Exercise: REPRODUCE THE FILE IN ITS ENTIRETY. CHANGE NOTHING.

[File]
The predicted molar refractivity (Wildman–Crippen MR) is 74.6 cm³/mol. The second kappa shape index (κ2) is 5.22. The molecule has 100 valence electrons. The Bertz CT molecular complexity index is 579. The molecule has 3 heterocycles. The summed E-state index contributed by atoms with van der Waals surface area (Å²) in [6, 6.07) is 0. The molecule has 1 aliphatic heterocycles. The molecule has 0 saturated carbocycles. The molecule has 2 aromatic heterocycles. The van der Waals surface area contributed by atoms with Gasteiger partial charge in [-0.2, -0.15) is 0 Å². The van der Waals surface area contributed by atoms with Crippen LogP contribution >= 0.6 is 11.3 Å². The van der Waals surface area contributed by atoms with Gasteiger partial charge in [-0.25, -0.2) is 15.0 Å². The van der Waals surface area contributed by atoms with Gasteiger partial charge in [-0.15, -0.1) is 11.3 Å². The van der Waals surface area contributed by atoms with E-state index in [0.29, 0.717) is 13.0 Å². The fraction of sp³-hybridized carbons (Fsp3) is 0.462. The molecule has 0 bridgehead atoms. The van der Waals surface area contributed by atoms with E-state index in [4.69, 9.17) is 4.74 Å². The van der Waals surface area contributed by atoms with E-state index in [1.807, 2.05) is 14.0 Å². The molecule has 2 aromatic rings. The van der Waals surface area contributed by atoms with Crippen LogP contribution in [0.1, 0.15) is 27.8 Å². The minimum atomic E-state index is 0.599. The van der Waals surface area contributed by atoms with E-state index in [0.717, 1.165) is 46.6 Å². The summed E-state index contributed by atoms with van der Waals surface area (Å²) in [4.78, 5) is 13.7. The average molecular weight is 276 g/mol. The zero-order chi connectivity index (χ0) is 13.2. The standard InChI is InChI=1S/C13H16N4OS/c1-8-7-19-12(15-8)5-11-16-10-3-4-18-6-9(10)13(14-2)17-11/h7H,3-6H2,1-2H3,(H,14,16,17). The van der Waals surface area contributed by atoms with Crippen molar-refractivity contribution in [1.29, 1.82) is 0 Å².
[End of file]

The predicted molar refractivity (Wildman–Crippen MR) is 74.6 cm³/mol. The second kappa shape index (κ2) is 5.22. The molecule has 100 valence electrons. The Bertz CT molecular complexity index is 579. The molecule has 3 heterocycles. The summed E-state index contributed by atoms with van der Waals surface area (Å²) in [6, 6.07) is 0. The molecule has 1 aliphatic heterocycles. The molecule has 0 saturated carbocycles. The molecule has 2 aromatic heterocycles. The van der Waals surface area contributed by atoms with Gasteiger partial charge in [-0.2, -0.15) is 0 Å². The van der Waals surface area contributed by atoms with Crippen LogP contribution >= 0.6 is 11.3 Å². The van der Waals surface area contributed by atoms with Gasteiger partial charge in [-0.25, -0.2) is 15.0 Å². The van der Waals surface area contributed by atoms with Gasteiger partial charge in [-0.15, -0.1) is 11.3 Å². The van der Waals surface area contributed by atoms with E-state index in [0.29, 0.717) is 13.0 Å². The fraction of sp³-hybridized carbons (Fsp3) is 0.462. The molecule has 0 bridgehead atoms. The van der Waals surface area contributed by atoms with E-state index in [4.69, 9.17) is 4.74 Å². The van der Waals surface area contributed by atoms with E-state index in [1.807, 2.05) is 14.0 Å². The molecule has 2 aromatic rings. The van der Waals surface area contributed by atoms with Crippen LogP contribution in [0.1, 0.15) is 27.8 Å². The minimum atomic E-state index is 0.599. The van der Waals surface area contributed by atoms with E-state index in [0.717, 1.165) is 46.6 Å². The summed E-state index contributed by atoms with van der Waals surface area (Å²) in [4.78, 5) is 13.7. The average molecular weight is 276 g/mol. The zero-order chi connectivity index (χ0) is 13.2. The standard InChI is InChI=1S/C13H16N4OS/c1-8-7-19-12(15-8)5-11-16-10-3-4-18-6-9(10)13(14-2)17-11/h7H,3-6H2,1-2H3,(H,14,16,17). The van der Waals surface area contributed by atoms with Crippen molar-refractivity contribution in [1.29, 1.82) is 0 Å².